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Six cars pull up to a red light, one at a time. At the light, there are three lanes, one left-turn lane, one straight-going lane, and one right-turn lane. How many ways can the cars stack up so that all three lanes are occupied?

Note that if the first car turns left and the second goes straight, this is considered different from the first car going straight and the second car turning left. In other words, the cars are distinguishable, but pull up to the intersection in a fixed order.

 Aug 17, 2019
 #1
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Ok you didn't like the last answer.

 

(Incidentally why be so rude?  If you feel the answer is incorrect respond back with why.  Don't just silently downvote me)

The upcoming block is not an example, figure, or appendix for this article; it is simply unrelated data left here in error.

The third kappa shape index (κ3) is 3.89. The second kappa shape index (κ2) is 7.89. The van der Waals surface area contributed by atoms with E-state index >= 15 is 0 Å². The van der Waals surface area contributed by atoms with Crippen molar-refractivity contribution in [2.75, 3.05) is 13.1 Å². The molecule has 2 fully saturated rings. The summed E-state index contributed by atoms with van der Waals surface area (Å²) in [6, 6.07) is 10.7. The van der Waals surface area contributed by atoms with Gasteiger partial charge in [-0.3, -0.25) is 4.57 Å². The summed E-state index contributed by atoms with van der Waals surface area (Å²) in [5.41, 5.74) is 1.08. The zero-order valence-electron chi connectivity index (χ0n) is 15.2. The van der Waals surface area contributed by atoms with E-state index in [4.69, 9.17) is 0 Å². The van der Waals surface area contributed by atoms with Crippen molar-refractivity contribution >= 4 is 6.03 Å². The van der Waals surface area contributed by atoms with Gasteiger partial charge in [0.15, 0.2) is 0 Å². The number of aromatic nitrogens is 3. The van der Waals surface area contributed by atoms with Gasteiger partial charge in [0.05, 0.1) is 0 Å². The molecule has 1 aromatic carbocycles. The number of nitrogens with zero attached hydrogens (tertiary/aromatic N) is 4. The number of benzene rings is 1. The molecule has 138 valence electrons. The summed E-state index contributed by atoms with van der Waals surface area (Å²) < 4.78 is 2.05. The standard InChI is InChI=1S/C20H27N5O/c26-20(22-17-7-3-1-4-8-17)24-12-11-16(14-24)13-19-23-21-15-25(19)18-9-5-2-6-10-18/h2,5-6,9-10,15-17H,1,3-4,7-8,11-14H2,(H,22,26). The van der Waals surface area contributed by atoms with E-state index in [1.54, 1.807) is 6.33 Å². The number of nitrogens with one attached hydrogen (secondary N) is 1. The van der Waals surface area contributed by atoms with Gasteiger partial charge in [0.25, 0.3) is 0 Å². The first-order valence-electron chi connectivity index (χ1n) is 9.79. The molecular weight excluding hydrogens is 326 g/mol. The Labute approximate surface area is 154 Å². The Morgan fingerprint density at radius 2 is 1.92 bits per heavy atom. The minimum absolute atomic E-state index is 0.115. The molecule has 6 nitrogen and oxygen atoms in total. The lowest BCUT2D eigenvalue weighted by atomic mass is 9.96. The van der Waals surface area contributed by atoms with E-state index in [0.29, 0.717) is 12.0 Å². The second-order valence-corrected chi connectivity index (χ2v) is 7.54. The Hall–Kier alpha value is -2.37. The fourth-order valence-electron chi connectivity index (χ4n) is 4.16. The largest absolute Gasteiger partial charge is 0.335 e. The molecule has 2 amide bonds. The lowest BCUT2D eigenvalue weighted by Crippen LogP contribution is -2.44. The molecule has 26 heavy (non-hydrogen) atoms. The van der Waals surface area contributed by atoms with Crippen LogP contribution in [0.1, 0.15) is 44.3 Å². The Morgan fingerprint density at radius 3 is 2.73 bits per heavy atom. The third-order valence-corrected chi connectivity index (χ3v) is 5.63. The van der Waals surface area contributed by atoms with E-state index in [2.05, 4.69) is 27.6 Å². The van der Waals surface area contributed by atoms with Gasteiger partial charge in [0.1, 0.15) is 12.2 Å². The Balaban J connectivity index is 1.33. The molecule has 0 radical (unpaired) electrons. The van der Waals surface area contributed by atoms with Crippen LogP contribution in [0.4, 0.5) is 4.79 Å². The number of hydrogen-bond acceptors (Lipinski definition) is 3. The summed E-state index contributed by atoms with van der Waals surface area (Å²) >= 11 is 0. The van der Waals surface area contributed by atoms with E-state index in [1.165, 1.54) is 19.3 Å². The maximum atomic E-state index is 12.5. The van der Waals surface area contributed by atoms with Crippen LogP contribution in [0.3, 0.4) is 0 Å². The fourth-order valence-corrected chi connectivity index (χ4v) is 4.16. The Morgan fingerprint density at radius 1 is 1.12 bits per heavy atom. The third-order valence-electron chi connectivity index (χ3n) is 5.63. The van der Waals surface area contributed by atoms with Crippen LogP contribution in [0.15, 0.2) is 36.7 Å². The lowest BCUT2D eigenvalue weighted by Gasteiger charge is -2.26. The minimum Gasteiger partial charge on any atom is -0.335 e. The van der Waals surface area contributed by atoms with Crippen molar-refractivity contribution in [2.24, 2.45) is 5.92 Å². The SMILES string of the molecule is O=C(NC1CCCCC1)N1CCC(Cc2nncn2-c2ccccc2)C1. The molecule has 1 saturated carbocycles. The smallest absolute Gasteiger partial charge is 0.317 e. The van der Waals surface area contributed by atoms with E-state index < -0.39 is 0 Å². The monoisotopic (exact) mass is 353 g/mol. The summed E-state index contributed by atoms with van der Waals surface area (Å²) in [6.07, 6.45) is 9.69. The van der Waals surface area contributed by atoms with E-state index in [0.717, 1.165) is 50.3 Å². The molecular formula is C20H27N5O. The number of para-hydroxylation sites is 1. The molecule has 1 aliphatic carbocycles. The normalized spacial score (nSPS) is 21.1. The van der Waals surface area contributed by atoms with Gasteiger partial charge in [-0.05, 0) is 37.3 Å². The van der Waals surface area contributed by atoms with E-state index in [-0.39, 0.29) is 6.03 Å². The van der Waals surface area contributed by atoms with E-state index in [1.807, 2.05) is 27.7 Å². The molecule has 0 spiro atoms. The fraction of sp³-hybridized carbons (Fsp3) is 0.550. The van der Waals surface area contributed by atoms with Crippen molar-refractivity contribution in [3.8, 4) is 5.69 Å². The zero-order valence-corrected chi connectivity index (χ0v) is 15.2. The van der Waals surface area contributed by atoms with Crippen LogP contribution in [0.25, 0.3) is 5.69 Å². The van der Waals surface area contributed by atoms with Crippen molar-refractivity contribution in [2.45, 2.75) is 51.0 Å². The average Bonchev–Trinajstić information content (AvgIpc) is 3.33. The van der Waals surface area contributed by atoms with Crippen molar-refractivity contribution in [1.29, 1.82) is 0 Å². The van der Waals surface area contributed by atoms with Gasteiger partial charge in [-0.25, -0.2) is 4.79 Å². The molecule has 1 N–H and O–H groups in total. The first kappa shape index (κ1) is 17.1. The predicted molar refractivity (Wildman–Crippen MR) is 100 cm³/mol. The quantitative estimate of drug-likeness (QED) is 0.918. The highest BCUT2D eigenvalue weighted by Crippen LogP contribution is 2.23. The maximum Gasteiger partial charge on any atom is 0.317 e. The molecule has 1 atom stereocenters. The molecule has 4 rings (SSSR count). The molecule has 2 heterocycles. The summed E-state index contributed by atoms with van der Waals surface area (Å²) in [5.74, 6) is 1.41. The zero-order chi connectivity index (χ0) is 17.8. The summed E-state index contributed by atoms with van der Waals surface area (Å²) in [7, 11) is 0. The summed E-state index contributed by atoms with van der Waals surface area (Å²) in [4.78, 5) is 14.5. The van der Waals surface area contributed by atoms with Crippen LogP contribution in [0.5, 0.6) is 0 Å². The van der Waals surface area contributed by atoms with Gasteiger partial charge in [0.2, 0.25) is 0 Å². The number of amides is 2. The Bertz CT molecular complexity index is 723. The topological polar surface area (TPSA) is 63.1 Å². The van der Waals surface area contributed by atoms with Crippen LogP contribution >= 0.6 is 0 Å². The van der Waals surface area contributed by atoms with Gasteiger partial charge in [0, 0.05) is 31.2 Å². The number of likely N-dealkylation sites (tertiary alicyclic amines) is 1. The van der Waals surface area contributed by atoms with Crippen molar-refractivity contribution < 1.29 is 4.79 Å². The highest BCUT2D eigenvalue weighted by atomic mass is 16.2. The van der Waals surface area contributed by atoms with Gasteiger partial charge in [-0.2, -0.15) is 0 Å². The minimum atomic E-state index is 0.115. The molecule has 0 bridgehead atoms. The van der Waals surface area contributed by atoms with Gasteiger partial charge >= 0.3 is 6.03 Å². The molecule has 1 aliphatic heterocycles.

So let's look at another way to count these.

 

There are 3 partitions of 6 using 3 numbers 1-4

(4,1,1), (3,2,1), (2,2,2)

 

These can be assorted among the lanes so that 

(4,1,1) can be done 3 ways

(3,2,1) can be done 6 ways

(2,2,2) can be done 1 way

 

Now cars must be in order in the lanes.

(4,1,1) will have 6C4 * 2C1 = 30 arrangements.  You pick 4 cars from 6, sort them, put them in their lane.  Then select 1 car from the 2 remaining 

and put it into a lane.

 

(3,2,1) will have 6C3 * 3C2 = 60 arrangements

 

(2,2,2) will have 6C2 * 4C2 = 90 arrangements

 

so there will be 3*30 + 6*60 + 1*90 = 90+360+90 = 540 arrangements

6 different from the last way I solved it.  I'll have to figure out what's the disparity.

 Aug 17, 2019

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